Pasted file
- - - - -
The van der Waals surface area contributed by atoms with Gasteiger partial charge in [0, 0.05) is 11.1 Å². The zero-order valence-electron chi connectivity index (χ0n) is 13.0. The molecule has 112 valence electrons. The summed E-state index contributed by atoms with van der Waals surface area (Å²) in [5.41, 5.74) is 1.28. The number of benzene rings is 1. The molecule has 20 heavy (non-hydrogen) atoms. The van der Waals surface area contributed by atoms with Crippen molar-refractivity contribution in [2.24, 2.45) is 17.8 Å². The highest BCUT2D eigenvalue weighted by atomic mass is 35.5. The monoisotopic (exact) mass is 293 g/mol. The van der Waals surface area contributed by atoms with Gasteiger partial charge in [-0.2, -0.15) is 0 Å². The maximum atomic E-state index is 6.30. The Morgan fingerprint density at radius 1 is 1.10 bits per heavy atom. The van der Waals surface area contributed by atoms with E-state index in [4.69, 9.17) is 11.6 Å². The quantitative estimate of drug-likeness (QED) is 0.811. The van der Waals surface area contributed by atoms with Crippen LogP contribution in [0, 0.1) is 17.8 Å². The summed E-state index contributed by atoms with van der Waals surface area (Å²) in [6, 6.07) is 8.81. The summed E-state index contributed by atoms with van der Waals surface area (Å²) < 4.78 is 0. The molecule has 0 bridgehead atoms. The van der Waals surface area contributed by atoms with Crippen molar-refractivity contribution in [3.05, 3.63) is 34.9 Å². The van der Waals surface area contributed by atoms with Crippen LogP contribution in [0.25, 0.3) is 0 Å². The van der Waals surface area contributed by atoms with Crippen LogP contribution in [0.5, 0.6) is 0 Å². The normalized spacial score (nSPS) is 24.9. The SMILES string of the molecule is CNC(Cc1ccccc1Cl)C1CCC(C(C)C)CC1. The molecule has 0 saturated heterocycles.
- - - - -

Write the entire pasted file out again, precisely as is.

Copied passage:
The van der Waals surface area contributed by atoms with Gasteiger partial charge in [0, 0.05) is 11.1 Å². The zero-order valence-electron chi connectivity index (χ0n) is 13.0. The molecule has 112 valence electrons. The summed E-state index contributed by atoms with van der Waals surface area (Å²) in [5.41, 5.74) is 1.28. The number of benzene rings is 1. The molecule has 20 heavy (non-hydrogen) atoms. The van der Waals surface area contributed by atoms with Crippen molar-refractivity contribution in [2.24, 2.45) is 17.8 Å². The highest BCUT2D eigenvalue weighted by atomic mass is 35.5. The monoisotopic (exact) mass is 293 g/mol. The van der Waals surface area contributed by atoms with Gasteiger partial charge in [-0.2, -0.15) is 0 Å². The maximum atomic E-state index is 6.30. The Morgan fingerprint density at radius 1 is 1.10 bits per heavy atom. The van der Waals surface area contributed by atoms with E-state index in [4.69, 9.17) is 11.6 Å². The quantitative estimate of drug-likeness (QED) is 0.811. The van der Waals surface area contributed by atoms with Crippen LogP contribution in [0, 0.1) is 17.8 Å². The summed E-state index contributed by atoms with van der Waals surface area (Å²) in [6, 6.07) is 8.81. The summed E-state index contributed by atoms with van der Waals surface area (Å²) < 4.78 is 0. The molecule has 0 bridgehead atoms. The van der Waals surface area contributed by atoms with Crippen molar-refractivity contribution in [3.05, 3.63) is 34.9 Å². The van der Waals surface area contributed by atoms with Crippen LogP contribution in [0.25, 0.3) is 0 Å². The van der Waals surface area contributed by atoms with Crippen LogP contribution in [0.5, 0.6) is 0 Å². The normalized spacial score (nSPS) is 24.9. The SMILES string of the molecule is CNC(Cc1ccccc1Cl)C1CCC(C(C)C)CC1. The molecule has 0 saturated heterocycles.